Whether a weed is a friend or foe to us, it benefits some organism in the complex chain of life. And for me… it makes for a pretty photo opportunity. I look at the weed above and see the complex shape and form, the way the sun adds a touch of gold, and how big was the seed head. Maybe not as pretty as my roses, but then again, maybe it is. It is all the perspective on things I guess. This plant can live in conditions where the rose cannot. It has survival attributes that the hybrid rose does not.
Kinda like a squirrel, they assimilate just about anywhere they can get a free meal. A squirrel in the bird food… if you missed the Happy Monday post, Shock and Awe, Squirrel Style, which is on the humorous side, check it out for a funny squirrel tale. It is so funny what they do all day.
Dry or fresh, the yarrow is a pretty photo subject, but just ask any insect and they will tell you it is a great food source.
Tiny Sweat Bee on my littlest Aster.
What can I say, this caught my eye.
The bird bath is getting a bath… and catching a few raindrops. Yes, we have been having some much needed rain. But not enough to equal what we should be getting. Trees will be affected next year and I am betting the stressed maples produce a lot of seed.
The colors are so relaxing.
A feather in flight… without its Sparrow. That is what happens when a hundred Sparrows take flight!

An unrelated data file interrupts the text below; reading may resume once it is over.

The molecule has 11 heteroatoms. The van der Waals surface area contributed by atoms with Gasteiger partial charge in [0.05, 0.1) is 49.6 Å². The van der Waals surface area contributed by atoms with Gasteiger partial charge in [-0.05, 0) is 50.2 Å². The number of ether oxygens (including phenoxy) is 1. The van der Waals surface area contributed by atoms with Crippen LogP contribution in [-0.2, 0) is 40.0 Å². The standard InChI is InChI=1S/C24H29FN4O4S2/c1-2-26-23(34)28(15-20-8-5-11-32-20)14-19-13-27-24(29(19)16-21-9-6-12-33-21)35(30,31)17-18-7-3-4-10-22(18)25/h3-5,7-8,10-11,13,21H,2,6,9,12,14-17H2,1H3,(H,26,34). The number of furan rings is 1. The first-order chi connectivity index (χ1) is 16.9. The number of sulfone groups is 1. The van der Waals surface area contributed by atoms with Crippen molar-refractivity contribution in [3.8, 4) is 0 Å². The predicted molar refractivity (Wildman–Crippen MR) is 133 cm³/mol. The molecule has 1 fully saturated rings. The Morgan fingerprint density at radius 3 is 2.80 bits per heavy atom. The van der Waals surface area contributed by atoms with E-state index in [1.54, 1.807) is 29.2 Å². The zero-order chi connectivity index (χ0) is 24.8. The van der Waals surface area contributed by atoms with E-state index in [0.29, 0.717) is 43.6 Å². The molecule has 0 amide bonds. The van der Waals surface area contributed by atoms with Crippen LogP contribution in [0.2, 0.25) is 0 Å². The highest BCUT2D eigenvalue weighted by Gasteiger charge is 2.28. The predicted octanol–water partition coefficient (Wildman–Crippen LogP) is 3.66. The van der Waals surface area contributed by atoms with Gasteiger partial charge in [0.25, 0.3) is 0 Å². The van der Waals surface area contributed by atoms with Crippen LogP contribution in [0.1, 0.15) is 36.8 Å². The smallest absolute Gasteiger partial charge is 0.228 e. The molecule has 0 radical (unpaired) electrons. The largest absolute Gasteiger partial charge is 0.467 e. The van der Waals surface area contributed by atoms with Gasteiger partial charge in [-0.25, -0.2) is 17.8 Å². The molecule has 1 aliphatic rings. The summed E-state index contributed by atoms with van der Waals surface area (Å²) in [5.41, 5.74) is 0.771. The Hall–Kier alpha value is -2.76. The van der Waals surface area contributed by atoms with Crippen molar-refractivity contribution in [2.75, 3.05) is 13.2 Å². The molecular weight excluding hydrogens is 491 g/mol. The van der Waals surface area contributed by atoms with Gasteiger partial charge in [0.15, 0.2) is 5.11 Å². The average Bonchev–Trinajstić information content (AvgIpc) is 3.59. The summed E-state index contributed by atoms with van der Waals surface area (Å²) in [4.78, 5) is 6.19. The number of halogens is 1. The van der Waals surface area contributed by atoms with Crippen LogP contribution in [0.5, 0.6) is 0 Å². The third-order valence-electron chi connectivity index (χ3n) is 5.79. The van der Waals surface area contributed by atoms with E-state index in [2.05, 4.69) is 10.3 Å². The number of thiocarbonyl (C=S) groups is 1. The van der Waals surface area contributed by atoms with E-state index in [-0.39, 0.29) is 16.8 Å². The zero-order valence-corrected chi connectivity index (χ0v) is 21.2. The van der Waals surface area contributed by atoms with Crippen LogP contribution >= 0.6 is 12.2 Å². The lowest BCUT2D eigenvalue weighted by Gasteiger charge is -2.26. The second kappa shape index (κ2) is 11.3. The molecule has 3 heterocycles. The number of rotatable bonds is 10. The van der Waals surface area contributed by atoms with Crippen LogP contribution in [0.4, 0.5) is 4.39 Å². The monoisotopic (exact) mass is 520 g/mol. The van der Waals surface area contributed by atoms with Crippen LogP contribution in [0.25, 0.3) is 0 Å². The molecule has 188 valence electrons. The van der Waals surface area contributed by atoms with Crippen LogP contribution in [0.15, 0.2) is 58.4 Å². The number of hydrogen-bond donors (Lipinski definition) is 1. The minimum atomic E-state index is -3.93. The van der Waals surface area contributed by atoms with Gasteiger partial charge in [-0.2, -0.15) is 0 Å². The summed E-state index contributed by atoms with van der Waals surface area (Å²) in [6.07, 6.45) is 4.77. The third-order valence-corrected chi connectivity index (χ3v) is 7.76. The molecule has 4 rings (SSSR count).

Yellow and white, such a happy pair. Not to mention an insect paradise.
Oh, don’t you love when the hummers visit. This was taken at 3 pm on August 12th. I have no clue how these birds can tell time, but they show up on the hour pretty often.
So soft, you want to touch it.
Ailanthus Webworm was all over the Phlox last year, but this year there are multitudes of them on the Veronica. No Tree of Heaven in this neighborhood, luckily. I was literally eye to eye with this moth. They are about 3/4 long, and my macro lens was six inches away. No zooming on this lens or you would see his face much closer.
Can you see why I like fields and meadows. The insects like them too.
This Carpenter Bee is really loaded down. His flight was a bit iffy. He just left the Monarda, a plant that pumps out pollen like a spouting oil well.
Do you think it is rude to take a butt shot? I saw this on another blog and he said it was rude. I’m not so sure the bee would be at all offended.
A little wind gives a nice angle.
This was some strange lighting on the Bloodgood, but it made an interesting photo.
Grasses are the most pleasing at this time of year with form and color.
The hummers like the nectar, and visit the Monarda a couple of times a day. All the hummer photos were taken at different times. You will see a post coming up where I had the camera on Continuous shoot, following around one hummingbird. I am going to try to make a still video out of the hundred or so images. If I do this right, it will be like a video documentary. My movie making skills are poor, but we will see. I do have a video camera too. Maybe, I’ll try that for a change.
Snails are not so common here, but their naked cousins, the slugs are.
I find Chicory as pretty as cultivated asters, but their growing habit is not very aesthetically pleasing.
My favorite image. Such a delicate looking scene and I love the lighting too. Thank you for making it to the end of my very long photo packed post. I appreciate the time you took viewing.